A recent World Health Organisaton (WHO) report has classified red meat as probably carcinogenic and processed meat as carcinogenic to humans.
The Food Safety Authority of Ireland (FSAI) has compiled a list of questions and answers so that consumers can understand better what exactly this report means:
The IARC is the International Agency for Research on Cancer and it is an agency of the World Health Organization, (WHO) that looks at substances and other environmental factors which pose a risk of cancer in humans e.g. chemicals, lifestyle factors.
They do this by asking a panel of experts to evaluate the balance of evidence in the scientific data concerning a particular environmental factor and the risk of cancer.
What is red meat?
The IARC report refers to red meat as all mammalian muscle meat, including, beef, veal, pork, lamb, mutton, horse, and goat. It does not include poultry and fish.
What is processed meat?
The IARC report refers to processed meat as meat that has been transformed through salting, curing, fermentation, smoking, or other processes to enhance flavour or improve preservation e.g. hot dogs (frankfurters), ham, sausages, bacon and salami.
What is a carcinogen?
A carcinogen is a substance that has been associated with cancer in humans.
What does the IARC classification system for carcinogens mean?
The IARC classifies carcinogens into five categories as follows:
It is important to understand that this classification system indicates the weight of the evidence as to whether an agent is capable of causing cancer.
It does not measure the likelihood that cancer will occur as a result of exposure (i.e. the level of risk) so it is not an indication of how potent the agent is as a carcinogen.
Red meat was classified as Group 2A “probably carcinogenic to humans”. What does this mean exactly?
In the case of red meat, the classification is based on limited evidence from epidemiological studies (studies involving observations of cancer rates in different groups of people eating different diets) showing positive associations between eating red meat and developing colorectal cancer as well as strong mechanistic evidence (reasons for how red meat might cause cancer).
Processed meat was classified as Group 1, “carcinogenic to humans”. What does this mean?
This category is used when there is sufficient evidence of carcinogenicity in humans. In other words, there is convincing evidence that the agent causes cancer.
The evaluation is usually based on epidemiological studies showing the development of cancer in exposed humans.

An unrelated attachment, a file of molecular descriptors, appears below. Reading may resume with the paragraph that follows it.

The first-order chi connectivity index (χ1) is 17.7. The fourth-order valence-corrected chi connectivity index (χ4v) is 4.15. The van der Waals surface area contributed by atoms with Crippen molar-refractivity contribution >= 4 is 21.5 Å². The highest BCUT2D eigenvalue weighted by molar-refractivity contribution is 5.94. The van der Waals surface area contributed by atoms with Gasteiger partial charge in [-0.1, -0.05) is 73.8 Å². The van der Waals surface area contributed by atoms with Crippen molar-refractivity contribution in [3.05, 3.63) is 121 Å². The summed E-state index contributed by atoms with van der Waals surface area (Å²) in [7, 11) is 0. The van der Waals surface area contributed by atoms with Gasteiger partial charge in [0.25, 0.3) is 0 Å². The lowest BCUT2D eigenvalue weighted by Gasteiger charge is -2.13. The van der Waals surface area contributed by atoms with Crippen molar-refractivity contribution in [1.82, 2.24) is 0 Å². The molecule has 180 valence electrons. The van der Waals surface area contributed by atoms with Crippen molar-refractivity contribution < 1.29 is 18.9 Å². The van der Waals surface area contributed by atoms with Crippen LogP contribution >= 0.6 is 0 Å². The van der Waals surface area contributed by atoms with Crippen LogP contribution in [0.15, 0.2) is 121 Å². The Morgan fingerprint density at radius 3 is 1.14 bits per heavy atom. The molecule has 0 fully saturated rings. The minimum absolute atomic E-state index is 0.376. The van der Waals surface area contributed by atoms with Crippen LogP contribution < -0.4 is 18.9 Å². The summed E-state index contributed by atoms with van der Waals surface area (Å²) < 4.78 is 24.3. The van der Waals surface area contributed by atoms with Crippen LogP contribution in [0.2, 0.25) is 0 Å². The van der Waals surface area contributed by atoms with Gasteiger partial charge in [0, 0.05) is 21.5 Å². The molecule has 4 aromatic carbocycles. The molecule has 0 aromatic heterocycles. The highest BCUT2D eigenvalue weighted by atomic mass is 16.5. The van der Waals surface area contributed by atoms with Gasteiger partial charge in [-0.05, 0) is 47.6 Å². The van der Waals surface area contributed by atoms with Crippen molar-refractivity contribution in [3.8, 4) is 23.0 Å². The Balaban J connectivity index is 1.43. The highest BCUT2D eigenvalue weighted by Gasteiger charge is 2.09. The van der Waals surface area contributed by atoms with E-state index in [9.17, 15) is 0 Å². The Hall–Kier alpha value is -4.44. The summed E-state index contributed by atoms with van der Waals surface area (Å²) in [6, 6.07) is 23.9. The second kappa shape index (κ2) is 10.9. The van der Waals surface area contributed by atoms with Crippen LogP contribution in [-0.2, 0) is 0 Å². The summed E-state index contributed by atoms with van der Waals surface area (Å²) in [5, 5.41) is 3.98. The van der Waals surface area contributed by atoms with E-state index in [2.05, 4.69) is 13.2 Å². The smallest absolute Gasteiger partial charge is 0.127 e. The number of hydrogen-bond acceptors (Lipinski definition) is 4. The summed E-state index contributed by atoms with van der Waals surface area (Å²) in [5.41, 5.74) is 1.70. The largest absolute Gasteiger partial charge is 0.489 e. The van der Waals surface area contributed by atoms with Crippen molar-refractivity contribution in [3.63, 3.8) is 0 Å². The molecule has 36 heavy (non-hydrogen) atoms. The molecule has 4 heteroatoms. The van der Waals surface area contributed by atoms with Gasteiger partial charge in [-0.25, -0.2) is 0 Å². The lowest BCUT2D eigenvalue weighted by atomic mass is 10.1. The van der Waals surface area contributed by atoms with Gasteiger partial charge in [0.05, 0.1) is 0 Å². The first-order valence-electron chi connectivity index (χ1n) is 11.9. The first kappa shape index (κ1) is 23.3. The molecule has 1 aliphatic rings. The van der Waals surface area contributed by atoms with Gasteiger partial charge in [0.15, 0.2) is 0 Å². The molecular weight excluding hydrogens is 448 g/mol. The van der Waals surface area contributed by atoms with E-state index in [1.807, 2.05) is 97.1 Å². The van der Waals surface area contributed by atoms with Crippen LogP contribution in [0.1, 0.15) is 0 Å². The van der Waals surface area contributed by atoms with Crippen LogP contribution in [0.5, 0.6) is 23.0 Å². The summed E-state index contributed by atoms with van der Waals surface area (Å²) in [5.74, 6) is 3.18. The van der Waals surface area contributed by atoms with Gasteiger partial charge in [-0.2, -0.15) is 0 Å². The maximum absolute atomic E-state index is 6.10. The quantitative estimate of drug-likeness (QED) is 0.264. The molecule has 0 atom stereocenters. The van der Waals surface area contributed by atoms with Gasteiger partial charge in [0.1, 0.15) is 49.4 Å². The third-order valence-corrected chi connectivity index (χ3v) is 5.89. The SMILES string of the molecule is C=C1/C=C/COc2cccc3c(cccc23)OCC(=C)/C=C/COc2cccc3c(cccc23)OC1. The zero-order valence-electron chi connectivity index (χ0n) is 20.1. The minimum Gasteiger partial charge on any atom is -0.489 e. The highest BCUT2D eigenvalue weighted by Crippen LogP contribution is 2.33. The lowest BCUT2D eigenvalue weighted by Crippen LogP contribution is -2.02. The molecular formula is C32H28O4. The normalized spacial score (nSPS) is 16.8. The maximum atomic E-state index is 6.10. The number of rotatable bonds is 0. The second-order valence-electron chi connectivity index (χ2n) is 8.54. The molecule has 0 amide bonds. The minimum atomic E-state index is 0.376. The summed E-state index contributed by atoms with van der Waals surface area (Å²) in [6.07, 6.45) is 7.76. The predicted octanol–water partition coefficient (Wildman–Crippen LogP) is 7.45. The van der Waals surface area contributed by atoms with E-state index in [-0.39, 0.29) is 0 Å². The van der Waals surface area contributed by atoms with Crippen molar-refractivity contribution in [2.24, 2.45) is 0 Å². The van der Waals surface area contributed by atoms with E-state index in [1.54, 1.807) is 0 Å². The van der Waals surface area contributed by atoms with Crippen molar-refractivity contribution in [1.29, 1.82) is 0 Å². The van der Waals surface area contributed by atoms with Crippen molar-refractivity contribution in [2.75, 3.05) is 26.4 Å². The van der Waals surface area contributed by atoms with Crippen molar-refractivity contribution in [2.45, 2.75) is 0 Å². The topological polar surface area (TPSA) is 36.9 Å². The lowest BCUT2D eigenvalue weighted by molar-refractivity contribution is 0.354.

What types of cancer is linked to red meat consumption and how could it happen?
The strongest, but still limited, evidence for an association with eating red meat is for colorectal cancer. This is cancer of the colon and/or rectum which are both parts of the bowel.
There are compounds in red meat like haemoglobin that can trigger production of N-nitroso compounds during digestion and these chemicals can be carcinogenic.
Also cooking red meat at high temperature (grilling, frying, roasting, barbequing) can also lead to the formation of chemicals that can be carcinogenic e.g. polycyclic aromatic hydrocarbons.
Should I cook my red meat less?
It is important to cook red meat thoroughly to an internal temperature of at least 75 degrees Celsius to kill harmful bacteria.
The exceptions to this are whole, untenderised cuts of beef or lamb e.g. steaks, which can be cooked to preference.
What types of cancer is linked to processed meat consumption?
The IARC concluded that eating processed meat causes colorectal cancer.
An association with stomach cancer was also seen, but the evidence is not conclusive.
There are similar compounds in processed meats as red meats that may cause cancer (see Q. What types of cancer is linked to red meat consumption and how could it happen?) processed meats may also contain other chemicals as a result of their processing/preservation that may be associated with cancer e.g. nitrites in cured meats.
Is there any cancer risk associated with poultry or fish intakes?
No, there is no cancer risk associated with poultry or fish intake. Poultry has much lower amounts of haemoglobin and does not trigger the production of N-nitroso compounds in the body. This may explain the lack of cancer association with poultry intake.
In many studies, fish intake appears to be protective against cancer. This may be due to some extent to the protective effects of fish oils; however some protective effects have been seen in white fish.
Should I avoid red meat altogether?
No. Lean red meat consumed in moderation can be a valuable part of a healthy diet as it is a good source of protein and a particularly good source of absorbable iron.
However, consumers should avoid consuming large quantities of red meat, especially processed meat (high in fat and salt).
What is moderation?
Healthy eating is all about ‘moderation’ which means avoiding large portion sizes and frequent consumption (i.e. be careful on how much red meat you eat at any one time and how often you eat it).
The amount of red meat you need in a day relates to your body size and an easy way to estimate this is to choose a portion that is the same size as the palm of your hand without your fingers and thumb.
Choose alternatives to meat – such as fish (protective against colon cancer), poultry (no effect on colon cancer or beans/lentils (vegetarian protein foods that provide fibre that protects against colon cancer) so that you only choose red meat as a main meal three days a week.
This keeps red meat intake to 300g per week, which is an amount previous reports have indicated is best.